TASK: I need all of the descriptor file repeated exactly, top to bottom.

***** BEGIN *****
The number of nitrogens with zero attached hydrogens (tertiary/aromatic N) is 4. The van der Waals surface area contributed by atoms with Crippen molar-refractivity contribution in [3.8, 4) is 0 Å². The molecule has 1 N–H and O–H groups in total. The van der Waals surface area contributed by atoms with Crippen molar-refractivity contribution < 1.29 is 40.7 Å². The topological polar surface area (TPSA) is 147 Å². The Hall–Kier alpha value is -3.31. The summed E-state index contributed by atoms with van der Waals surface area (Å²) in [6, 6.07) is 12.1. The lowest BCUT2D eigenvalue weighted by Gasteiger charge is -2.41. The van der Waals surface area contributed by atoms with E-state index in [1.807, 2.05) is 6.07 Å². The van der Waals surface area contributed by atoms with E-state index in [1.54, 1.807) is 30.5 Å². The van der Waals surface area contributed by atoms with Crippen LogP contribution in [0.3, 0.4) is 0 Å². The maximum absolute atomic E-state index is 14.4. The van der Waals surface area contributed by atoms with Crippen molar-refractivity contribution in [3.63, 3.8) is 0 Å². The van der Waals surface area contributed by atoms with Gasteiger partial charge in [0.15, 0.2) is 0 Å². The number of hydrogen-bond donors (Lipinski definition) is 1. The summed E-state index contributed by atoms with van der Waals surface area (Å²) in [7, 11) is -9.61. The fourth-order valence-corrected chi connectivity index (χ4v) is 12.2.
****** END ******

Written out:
The number of nitrogens with zero attached hydrogens (tertiary/aromatic N) is 4. The van der Waals surface area contributed by atoms with Crippen molar-refractivity contribution in [3.8, 4) is 0 Å². The molecule has 1 N–H and O–H groups in total. The van der Waals surface area contributed by atoms with Crippen molar-refractivity contribution < 1.29 is 40.7 Å². The topological polar surface area (TPSA) is 147 Å². The Hall–Kier alpha value is -3.31. The summed E-state index contributed by atoms with van der Waals surface area (Å²) in [6, 6.07) is 12.1. The lowest BCUT2D eigenvalue weighted by Gasteiger charge is -2.41. The van der Waals surface area contributed by atoms with E-state index in [1.807, 2.05) is 6.07 Å². The van der Waals surface area contributed by atoms with E-state index in [1.54, 1.807) is 30.5 Å². The van der Waals surface area contributed by atoms with Crippen LogP contribution in [0.3, 0.4) is 0 Å². The maximum absolute atomic E-state index is 14.4. The van der Waals surface area contributed by atoms with Crippen molar-refractivity contribution in [3.63, 3.8) is 0 Å². The van der Waals surface area contributed by atoms with Gasteiger partial charge in [0.15, 0.2) is 0 Å². The number of hydrogen-bond donors (Lipinski definition) is 1. The summed E-state index contributed by atoms with van der Waals surface area (Å²) in [7, 11) is -9.61. The fourth-order valence-corrected chi connectivity index (χ4v) is 12.2.